Admiral Cain smiled scornfully at this.

While Baltar stared in shock at Adama, one of Cain’s aides came up and whispered to her for a moment.  “Excuse us, Mr. Vice-President.  Bill, we’ve just heard from Galactica: they found evidence of sabotage.  My people have set up a teleconference in my briefing room.”


Without a word, Adama followed Cain swiftly down the hallway.




Admirals Cain and Adama entered her conference room.  Colonel Fisk stood when the admirals entered and said: “We’ve just set up the link.  The CAGs are ready to report.”


“Excellent.  Bill, please sit there.”


“Thank you, Helena.  Lee, carry on.”

“As I was saying, sir,” Apollo said, “someone sabotaged Kat’s ammunition, and that means we have a serious problem.”

“Are you sure it was sabotage?” Colonel Tigh demanded.


“Shells don't unload themselves,” Starbuck replied scornfully.

“Anyway,” Lee interjected, “Captain Thrace and I have grounded all fighters on both Galactica and Pegasus until further notice.”


Cain’s eyebrows shot up.  “Starbuck, is this true?”


“Gotta do it, Admiral,” she replied wryly.  Fact is, we've been sharing stories between the ships.  And Apollo and I agree that nobody flies combat until our ammo supplies check out.”

“Leaving us defenseless if the Cylons decide to pick a fight,” groused Tigh.

“We were defenseless before this, we just didn't know about it,” said Adama.  “Lee, find out who did this.”

Admiral Cain turned on him.  “I want Starbuck to take point on this investigation,” she declared.


Adama was silent for a moment, then nodded.  “Fine.  Apollo, please coordinate your efforts with Captain Thrace.


The two CAGs shared a look, and then said, in unison, “Yes, Admiral.”


Pegasus out,” Cain said, and pushed a button on the table.  Without moving, she said, “Jack, will you excuse us?”


Fisk was out of his seat and out the door so quickly that his muttered “of course, Admiral” was barely spoken, much less heard.  Once they were alone, Cain turned and looked Adama full in the face.


“Bill, I’m going to tell you what I told Roslin earlier: I believe our only hope for survival is victory over the Cylons, and I don’t think you have what it takes to lead us to that victory.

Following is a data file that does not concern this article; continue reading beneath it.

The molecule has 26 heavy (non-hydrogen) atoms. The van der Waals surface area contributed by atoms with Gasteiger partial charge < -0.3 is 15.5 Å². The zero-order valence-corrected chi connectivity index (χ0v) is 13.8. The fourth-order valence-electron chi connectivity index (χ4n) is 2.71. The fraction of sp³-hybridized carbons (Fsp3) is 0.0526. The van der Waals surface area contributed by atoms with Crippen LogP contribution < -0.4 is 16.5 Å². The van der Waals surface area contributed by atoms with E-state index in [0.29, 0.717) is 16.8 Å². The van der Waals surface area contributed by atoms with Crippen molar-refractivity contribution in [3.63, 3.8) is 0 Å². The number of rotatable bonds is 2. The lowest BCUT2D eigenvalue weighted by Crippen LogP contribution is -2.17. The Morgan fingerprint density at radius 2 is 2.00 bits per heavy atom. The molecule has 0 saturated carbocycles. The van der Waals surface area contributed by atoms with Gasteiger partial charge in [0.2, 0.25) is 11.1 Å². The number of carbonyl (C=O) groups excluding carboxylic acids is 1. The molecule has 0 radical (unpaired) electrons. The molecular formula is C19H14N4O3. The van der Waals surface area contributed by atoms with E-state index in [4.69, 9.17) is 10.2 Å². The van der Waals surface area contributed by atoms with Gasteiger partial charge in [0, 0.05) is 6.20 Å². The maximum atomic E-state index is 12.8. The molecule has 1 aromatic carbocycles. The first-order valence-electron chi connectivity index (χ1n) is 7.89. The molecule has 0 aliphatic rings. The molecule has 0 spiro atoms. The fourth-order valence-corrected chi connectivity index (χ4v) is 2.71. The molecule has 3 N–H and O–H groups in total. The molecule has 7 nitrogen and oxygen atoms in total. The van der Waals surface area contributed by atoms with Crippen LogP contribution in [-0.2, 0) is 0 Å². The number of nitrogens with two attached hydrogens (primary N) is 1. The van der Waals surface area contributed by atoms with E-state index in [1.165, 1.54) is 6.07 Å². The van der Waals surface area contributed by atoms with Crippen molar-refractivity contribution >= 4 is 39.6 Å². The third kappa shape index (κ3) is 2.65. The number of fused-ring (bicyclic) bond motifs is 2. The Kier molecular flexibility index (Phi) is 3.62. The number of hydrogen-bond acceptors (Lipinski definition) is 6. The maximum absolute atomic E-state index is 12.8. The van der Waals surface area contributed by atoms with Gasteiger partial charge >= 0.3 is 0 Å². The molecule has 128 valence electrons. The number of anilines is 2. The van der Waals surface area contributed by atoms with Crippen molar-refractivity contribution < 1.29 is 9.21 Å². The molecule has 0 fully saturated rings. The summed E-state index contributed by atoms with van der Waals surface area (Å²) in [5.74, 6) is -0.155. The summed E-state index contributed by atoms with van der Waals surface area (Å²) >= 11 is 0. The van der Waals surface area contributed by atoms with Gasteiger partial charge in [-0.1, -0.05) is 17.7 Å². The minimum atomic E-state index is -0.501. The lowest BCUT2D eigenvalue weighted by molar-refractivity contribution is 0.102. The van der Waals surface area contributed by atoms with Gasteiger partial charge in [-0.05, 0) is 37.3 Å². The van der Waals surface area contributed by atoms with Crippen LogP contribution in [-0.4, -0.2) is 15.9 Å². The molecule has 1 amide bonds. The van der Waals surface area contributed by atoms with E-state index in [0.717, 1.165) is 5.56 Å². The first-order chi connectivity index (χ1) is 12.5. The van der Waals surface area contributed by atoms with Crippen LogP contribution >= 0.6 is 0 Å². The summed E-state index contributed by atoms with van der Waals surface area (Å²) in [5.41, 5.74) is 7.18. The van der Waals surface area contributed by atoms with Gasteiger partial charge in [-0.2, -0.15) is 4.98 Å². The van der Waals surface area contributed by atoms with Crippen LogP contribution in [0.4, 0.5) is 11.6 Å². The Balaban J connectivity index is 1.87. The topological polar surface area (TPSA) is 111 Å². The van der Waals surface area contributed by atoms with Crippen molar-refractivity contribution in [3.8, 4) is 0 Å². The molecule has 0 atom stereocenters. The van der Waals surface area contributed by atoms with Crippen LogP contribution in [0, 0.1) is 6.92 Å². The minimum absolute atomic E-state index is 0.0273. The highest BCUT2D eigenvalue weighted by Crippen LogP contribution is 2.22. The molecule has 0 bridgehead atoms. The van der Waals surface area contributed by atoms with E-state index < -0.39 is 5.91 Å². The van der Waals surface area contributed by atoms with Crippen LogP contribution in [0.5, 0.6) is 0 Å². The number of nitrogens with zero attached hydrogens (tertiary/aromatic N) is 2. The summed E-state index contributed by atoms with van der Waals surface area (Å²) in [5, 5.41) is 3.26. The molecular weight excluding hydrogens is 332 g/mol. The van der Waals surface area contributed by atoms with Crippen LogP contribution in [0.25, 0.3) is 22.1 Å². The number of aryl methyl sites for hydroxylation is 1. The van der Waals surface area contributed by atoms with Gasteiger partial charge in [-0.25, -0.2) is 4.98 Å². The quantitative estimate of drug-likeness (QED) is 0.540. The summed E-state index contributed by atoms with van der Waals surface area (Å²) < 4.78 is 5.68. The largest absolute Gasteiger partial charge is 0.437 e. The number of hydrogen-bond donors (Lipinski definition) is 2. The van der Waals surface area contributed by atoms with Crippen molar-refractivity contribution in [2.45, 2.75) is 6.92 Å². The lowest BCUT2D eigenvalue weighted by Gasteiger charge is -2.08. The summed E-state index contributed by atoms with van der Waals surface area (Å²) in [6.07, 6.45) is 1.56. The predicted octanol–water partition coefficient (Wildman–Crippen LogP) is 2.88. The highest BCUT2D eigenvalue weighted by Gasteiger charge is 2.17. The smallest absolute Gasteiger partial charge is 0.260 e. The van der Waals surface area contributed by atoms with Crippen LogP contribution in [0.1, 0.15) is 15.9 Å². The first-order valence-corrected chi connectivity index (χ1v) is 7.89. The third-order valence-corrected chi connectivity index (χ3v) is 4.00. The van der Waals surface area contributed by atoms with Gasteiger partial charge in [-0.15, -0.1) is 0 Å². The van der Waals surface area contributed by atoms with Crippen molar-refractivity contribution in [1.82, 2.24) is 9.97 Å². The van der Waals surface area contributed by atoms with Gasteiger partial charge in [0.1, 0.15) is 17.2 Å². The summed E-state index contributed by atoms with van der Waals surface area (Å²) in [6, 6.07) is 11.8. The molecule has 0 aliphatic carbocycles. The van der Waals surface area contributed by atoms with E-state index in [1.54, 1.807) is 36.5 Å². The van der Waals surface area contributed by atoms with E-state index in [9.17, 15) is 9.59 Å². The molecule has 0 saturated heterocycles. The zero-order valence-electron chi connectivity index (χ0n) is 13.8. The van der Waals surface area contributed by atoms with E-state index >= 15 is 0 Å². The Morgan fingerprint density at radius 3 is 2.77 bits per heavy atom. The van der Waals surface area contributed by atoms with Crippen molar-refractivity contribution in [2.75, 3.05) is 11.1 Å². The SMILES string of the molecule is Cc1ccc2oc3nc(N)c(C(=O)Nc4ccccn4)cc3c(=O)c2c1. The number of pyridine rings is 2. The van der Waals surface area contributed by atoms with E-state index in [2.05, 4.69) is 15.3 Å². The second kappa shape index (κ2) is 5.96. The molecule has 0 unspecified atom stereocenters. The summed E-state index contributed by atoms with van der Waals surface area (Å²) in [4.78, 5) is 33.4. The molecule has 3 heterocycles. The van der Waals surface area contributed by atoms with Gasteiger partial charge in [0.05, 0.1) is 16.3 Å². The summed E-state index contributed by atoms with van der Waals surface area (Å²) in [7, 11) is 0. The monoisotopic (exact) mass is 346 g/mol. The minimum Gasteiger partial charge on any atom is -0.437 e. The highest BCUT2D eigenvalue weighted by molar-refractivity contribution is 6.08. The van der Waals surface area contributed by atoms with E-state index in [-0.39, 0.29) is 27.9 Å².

“What did she say to that?”


“She didn’t want to hear any of it, but that doesn’t really matter.  I am going to take command of this fleet, Bill.  That’s inevitable.  All you can control is who dies when I do so.”


Pegasus is a fine ship, but don’t be so confident that you can beat Galactica.”


“Bill, stop thinking like a squad leader and start looking at the big picture.  I have more Vipers, more guns, better guns, better DRADIS, better armor, and we’ve seen today that I’m a better strategist than you.  You need to stop thinking that you might win and start thinking about what will happen when you lose.”


“All right, Helena.  I’m thinking about it.  What will I lose?”


“In addition to your command, and your life?  How about your son?  Your best friend?  Agathon and Tyrol?  Starbuck?  What do you think will happen to them once you fail?”


Adama remained stonily silent.


After a moment, Cain’s voice softened.  “Bill, you can save them all.  If you resign, I give you my word that I will drop all charges against Agathon and Tyrol, and that I won’t bring any charges of mutiny against anyone from Galactica because of the ‘rescue mission’ you attempted a month ago.”


“Do you really expect me to believe that you’d let them all stay in service?”


“No, of course not.  Agathon and Tyrol will be dishonorably discharged.  Tigh can stay on as XO if he can get his drinking under control.  Captain Thrace continues to impress me, and, based on her say so, I’m willing to give your son a chance to do so, as well.  Certainly, they seem to work very well together.”


“I’m not stupid, Helena.  You will never trust them not to betray you.”


“Not so, Bill.  I’m sure that most, if not all, of Galactica’s personnel will become loyal to me, in time.  Kara’s already made a start.”


“She’s like a daughter to me.  You may make her CAG, but you can’t trust her.  If you’ll gun down your own hand-picked XO, you’ll never trust anyone that close to me.”


“Not so long as you’re around to divide their loyalties.”


“What are you suggesting?”


“I’m not suggesting anything, Bill.  If you want me to spare the lives of Captain Thrace, your best friend, and your son, you will resign your commission, publicly admit that you were wrong to mutiny against me, urge your subordinates to obey my orders, and then you will go back to your quarters and shoot yourself.”


“That’s not a very tempting offer.”


“Best one you’re going to get, Bill.  Either you throw yourself on your sword to spare your men, or they all die along with you.”


“I’m going to need some time to consider your proposal.”


“Bill, once Roslin dies, I will have to strike quickly and this offer will be off the table.  Don’t take too long.”


Tags: admiral adama, author: wyrdwritere, capt. mara quisling, col. tigh, dee, doc cottle, felix gaeta, gaius baltar, helena cain, hubris, jack fisk, kara thrace, laura roslin, lee adama, original character